Chelodina burrungandjii

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Sandstone Snake-necked Turtle
Chelodina burrungandjii.png
Swimming
Scientific classification
Kingdom: Animalia
Phylum: Chordata
Class: Sauropsida
Order: Testudines
Suborder: Pleurodira
Family: Chelidae
Subfamily: Chelodininae
Genus: Chelodina
Subgenus: Macrochelodina
Species: C. (M.) burrungandjii
Binomial name
Chelodina burrungandjii
Thomson, Kennett & Georges, 2000[1]
Synonyms[2]
  • Chelodina burrungandjii Thomson, Kennett & Georges, 2000:650

The Sandstone Snake-necked Turtle (Chelodina (Macrochelodina) burrungandjii) is a medium-sized turtle reaching carapace lengths of 316 mm.[3] The species is found in the sandstone plateaus and escarpments and the plunge pools of Arnhem Land of the Northern Territory.[1][2][3] The species had been long recognised as valid. However, it had been difficult to research due to the remoteness of its habitat.[3] The species occurs in proximity to Chelodina oblonga, to which it is closely related. For the most part the two species are parapatric in distribution. However, they do come together in limited locations such as plunge pools at the base of the escarpments. In these areas there is hybridization between the species.[3]

Taxonomy[edit]

When initially described, populations in the Kimberley Region were also assigned to this species.[1] But later the species Chelodina walloyarrina McCord and Joseph-Ouni 2007:59[4] was described and initially was synonymised with Chelodina burrungandjii,[3] but it is now considered a valid species.[2] The closest relatives of the Sandstone Longneck Turtle are Chelodina walloyarrina and Chelodina oblonga,[1] and along with Chelodina expansa, Chelodina kuchlingi and Chelodina parkeri they make up the subgenus Macrochelodina[5] which are strike and gape piscivores with reduced plastra, enlarged back feet and legs and flattened heads with large mouths. They are differentiated from the subgenus Chelodina, which have more complete plastrons, smaller necks and are not strike and gape predators.[6] The last group in the Chelodina is Macrodiremys containing a single species Chelodina colliei from south-west Australia. This species is similar to the South American Hydromedusa in many respects.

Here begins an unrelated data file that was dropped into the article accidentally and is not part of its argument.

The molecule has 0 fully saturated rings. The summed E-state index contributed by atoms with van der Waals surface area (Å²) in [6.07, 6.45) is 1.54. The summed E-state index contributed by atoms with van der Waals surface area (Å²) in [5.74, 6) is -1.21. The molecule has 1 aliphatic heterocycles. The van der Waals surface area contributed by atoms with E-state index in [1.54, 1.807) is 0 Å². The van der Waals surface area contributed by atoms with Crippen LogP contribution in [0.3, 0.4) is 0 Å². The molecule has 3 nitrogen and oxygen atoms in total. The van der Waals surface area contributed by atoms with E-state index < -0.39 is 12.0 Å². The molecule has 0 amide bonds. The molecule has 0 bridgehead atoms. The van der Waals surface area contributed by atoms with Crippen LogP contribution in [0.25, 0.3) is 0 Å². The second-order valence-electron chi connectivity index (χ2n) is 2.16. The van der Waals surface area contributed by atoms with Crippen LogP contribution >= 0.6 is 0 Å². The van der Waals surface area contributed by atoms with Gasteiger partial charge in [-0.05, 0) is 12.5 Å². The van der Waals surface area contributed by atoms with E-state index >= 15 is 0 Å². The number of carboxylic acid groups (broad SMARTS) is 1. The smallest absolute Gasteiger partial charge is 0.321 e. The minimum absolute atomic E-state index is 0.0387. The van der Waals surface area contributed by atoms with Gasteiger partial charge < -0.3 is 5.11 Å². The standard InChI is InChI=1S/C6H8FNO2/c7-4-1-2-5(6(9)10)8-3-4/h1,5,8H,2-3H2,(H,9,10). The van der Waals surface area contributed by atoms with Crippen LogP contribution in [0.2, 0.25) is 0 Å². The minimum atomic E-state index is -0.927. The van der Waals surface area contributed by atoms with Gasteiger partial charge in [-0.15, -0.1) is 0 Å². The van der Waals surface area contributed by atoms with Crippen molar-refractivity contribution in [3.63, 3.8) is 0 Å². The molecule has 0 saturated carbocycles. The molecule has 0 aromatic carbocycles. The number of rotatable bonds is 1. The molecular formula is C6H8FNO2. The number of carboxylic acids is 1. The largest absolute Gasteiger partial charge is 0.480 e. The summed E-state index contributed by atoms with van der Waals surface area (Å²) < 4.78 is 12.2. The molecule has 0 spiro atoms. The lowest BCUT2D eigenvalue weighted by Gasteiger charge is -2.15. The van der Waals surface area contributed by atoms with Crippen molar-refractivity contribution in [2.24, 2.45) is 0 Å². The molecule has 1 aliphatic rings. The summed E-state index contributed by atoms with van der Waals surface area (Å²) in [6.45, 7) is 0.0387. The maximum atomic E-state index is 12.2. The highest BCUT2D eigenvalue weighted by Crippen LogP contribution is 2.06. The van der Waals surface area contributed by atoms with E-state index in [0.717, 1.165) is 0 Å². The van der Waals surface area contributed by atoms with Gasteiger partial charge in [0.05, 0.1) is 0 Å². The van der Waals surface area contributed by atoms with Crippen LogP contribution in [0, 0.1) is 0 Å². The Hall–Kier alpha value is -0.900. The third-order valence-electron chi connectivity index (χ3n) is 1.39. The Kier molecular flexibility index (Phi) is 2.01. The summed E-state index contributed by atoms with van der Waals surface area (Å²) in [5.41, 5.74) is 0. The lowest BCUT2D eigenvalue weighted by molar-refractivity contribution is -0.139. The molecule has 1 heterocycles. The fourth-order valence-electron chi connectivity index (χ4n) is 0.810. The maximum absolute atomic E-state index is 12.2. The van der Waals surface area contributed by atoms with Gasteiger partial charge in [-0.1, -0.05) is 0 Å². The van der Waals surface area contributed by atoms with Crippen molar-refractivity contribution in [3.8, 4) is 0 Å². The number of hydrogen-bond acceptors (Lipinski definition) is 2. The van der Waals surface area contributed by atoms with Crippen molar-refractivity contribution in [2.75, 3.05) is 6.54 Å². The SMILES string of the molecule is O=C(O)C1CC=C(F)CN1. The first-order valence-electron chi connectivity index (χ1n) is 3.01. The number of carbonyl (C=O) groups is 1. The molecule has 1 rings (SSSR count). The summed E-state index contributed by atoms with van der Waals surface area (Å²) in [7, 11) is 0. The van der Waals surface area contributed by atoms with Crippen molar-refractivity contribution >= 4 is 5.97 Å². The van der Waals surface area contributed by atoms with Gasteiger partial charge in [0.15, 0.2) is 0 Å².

References[edit]

  1. ^ a b c d Thomson S., Kennett R. and Georges A. (2000). A new species of long necked turtle (Chelidae:Chelodina) from the sandstone plateau of Arnhem Land, Northern Australia. Chelonian Conservation and Biology 3:675-685.
  2. ^ a b c Turtle Taxonomy Working Group [van Dijk, P.P., Iverson, J.B., Rhodin, A.G.J., Shaffer, H.B., and Bour, R.]. (2014). Turtles of the world, 7th edition: annotated checklist of taxonomy, synonymy, distribution with maps, and conservation status. In: Rhodin, A.G.J., Pritchard, P.C.H., van Dijk, P.P., Saumure, R.A., Buhlmann, K.A., Iverson, J.B., and Mittermeier, R.A. (Eds.). Conservation Biology of Freshwater Turtles and Tortoises: A Compilation Project of the IUCN/SSC Tortoise and Freshwater Turtle Specialist Group. Chelonian Research Monographs 5(7):000.329–479, doi:10.3854/ crm.5.000.checklist.v7.2014.
  3. ^ a b c d e Thomson, S., Kennett, R., Tucker, A., FitzSimmons, N.N., Featherston, P., Alacs, E.A., and Georges, A. (2011). Chelodina burrungandjii Thomson, Kennett, and Georges 2000 – Sandstone Snake-Necked Turtle. In: Rhodin, A.G.J., Pritchard, P.C.H., van Dijk, P.P., Saumure, R.A., Buhlmann, K.A., Iverson, J.B., and Mittermeier, R.A. (Eds.). Conservation Biology of Freshwater Turtles and Tortoises: A Compilation Project of the IUCN/SSC Tortoise and Freshwater Turtle Specialist Group. Chelonian Research Monographs No. 5, pp. 056.1–056.7.
  4. ^ McCord, William P. and Joseph-Ouni, Mehdi (2007). A new genus of Australian longneck turtle (Testudines: Chelidae) and a new species of Macrochelodina from the Kimberley region of Western Australia (Australia). Reptilia (GB) (Barcelona) 55:56–64.
  5. ^ Georges, A. & Thomson, S. (2010). Diversity of Australasian freshwater turtles, with an annotated synonymy and keys to species. Zootaxa 2496: 1–37.
  6. ^ Thomson, Scott (2003). "Long necks, flat heads and the evolution of piscivory". World Chelonian Trust. Retrieved 2014-07-29. 

External links[edit]